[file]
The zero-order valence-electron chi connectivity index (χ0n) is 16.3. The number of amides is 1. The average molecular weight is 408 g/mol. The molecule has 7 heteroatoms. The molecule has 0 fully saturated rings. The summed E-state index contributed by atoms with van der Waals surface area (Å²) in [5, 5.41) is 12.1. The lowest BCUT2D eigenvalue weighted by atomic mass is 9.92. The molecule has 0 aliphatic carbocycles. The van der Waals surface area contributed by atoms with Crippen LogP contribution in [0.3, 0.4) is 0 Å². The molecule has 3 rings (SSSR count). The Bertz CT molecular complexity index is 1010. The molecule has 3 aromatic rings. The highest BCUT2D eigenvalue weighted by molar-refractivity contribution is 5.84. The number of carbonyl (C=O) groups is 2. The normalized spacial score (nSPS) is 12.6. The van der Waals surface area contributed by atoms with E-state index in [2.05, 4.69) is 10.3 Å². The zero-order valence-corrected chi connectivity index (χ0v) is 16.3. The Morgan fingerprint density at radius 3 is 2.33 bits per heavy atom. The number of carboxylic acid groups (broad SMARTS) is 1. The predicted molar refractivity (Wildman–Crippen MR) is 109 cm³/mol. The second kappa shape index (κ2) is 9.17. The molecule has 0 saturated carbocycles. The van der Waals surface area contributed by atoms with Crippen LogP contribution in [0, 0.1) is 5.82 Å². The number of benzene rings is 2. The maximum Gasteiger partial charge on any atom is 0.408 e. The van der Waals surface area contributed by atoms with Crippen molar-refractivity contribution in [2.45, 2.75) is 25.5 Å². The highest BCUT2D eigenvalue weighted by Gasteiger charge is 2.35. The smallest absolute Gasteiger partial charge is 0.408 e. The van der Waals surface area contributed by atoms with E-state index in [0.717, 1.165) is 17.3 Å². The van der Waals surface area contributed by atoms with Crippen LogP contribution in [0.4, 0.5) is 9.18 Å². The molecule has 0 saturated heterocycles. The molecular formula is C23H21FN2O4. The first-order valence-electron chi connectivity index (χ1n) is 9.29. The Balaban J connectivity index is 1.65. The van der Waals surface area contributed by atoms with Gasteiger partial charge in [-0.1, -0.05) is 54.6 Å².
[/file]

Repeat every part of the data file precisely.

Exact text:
The zero-order valence-electron chi connectivity index (χ0n) is 16.3. The number of amides is 1. The average molecular weight is 408 g/mol. The molecule has 7 heteroatoms. The molecule has 0 fully saturated rings. The summed E-state index contributed by atoms with van der Waals surface area (Å²) in [5, 5.41) is 12.1. The lowest BCUT2D eigenvalue weighted by atomic mass is 9.92. The molecule has 0 aliphatic carbocycles. The van der Waals surface area contributed by atoms with Crippen LogP contribution in [0.3, 0.4) is 0 Å². The molecule has 3 rings (SSSR count). The Bertz CT molecular complexity index is 1010. The molecule has 3 aromatic rings. The highest BCUT2D eigenvalue weighted by molar-refractivity contribution is 5.84. The number of carbonyl (C=O) groups is 2. The normalized spacial score (nSPS) is 12.6. The van der Waals surface area contributed by atoms with E-state index in [2.05, 4.69) is 10.3 Å². The zero-order valence-corrected chi connectivity index (χ0v) is 16.3. The Morgan fingerprint density at radius 3 is 2.33 bits per heavy atom. The number of carboxylic acid groups (broad SMARTS) is 1. The predicted molar refractivity (Wildman–Crippen MR) is 109 cm³/mol. The second kappa shape index (κ2) is 9.17. The molecule has 0 saturated carbocycles. The van der Waals surface area contributed by atoms with Crippen LogP contribution in [0, 0.1) is 5.82 Å². The number of benzene rings is 2. The maximum Gasteiger partial charge on any atom is 0.408 e. The van der Waals surface area contributed by atoms with Crippen molar-refractivity contribution in [2.45, 2.75) is 25.5 Å². The highest BCUT2D eigenvalue weighted by Gasteiger charge is 2.35. The smallest absolute Gasteiger partial charge is 0.408 e. The van der Waals surface area contributed by atoms with E-state index in [0.717, 1.165) is 17.3 Å². The van der Waals surface area contributed by atoms with Crippen LogP contribution in [0.4, 0.5) is 9.18 Å². The molecule has 0 saturated heterocycles. The molecular formula is C23H21FN2O4. The first-order valence-electron chi connectivity index (χ1n) is 9.29. The Balaban J connectivity index is 1.65. The van der Waals surface area contributed by atoms with Gasteiger partial charge in [-0.1, -0.05) is 54.6 Å².